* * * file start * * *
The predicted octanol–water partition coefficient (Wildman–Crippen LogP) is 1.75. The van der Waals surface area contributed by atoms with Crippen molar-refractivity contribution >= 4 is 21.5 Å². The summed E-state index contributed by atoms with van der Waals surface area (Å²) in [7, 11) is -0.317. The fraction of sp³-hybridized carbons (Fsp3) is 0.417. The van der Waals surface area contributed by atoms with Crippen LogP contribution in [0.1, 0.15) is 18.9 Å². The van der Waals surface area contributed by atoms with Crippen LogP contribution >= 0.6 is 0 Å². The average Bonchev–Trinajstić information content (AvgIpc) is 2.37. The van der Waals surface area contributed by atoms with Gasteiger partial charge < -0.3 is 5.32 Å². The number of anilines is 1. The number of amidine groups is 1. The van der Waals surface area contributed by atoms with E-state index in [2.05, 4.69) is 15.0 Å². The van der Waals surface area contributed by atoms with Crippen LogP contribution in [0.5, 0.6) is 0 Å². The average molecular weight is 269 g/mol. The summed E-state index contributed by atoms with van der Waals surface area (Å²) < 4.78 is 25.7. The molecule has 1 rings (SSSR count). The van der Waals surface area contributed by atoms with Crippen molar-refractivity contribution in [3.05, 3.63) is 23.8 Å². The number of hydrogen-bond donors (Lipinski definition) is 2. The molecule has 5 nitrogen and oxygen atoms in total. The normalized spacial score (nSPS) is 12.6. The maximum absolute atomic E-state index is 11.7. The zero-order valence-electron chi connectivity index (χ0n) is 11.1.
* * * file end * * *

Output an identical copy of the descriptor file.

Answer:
The predicted octanol–water partition coefficient (Wildman–Crippen LogP) is 1.75. The van der Waals surface area contributed by atoms with Crippen molar-refractivity contribution >= 4 is 21.5 Å². The summed E-state index contributed by atoms with van der Waals surface area (Å²) in [7, 11) is -0.317. The fraction of sp³-hybridized carbons (Fsp3) is 0.417. The van der Waals surface area contributed by atoms with Crippen LogP contribution in [0.1, 0.15) is 18.9 Å². The van der Waals surface area contributed by atoms with Crippen LogP contribution >= 0.6 is 0 Å². The average Bonchev–Trinajstić information content (AvgIpc) is 2.37. The van der Waals surface area contributed by atoms with Gasteiger partial charge < -0.3 is 5.32 Å². The number of anilines is 1. The number of amidine groups is 1. The van der Waals surface area contributed by atoms with E-state index in [2.05, 4.69) is 15.0 Å². The van der Waals surface area contributed by atoms with Crippen LogP contribution in [0.5, 0.6) is 0 Å². The average molecular weight is 269 g/mol. The summed E-state index contributed by atoms with van der Waals surface area (Å²) < 4.78 is 25.7. The molecule has 1 rings (SSSR count). The van der Waals surface area contributed by atoms with Crippen molar-refractivity contribution in [3.05, 3.63) is 23.8 Å². The number of hydrogen-bond donors (Lipinski definition) is 2. The molecule has 5 nitrogen and oxygen atoms in total. The normalized spacial score (nSPS) is 12.6. The maximum absolute atomic E-state index is 11.7. The zero-order valence-electron chi connectivity index (χ0n) is 11.1.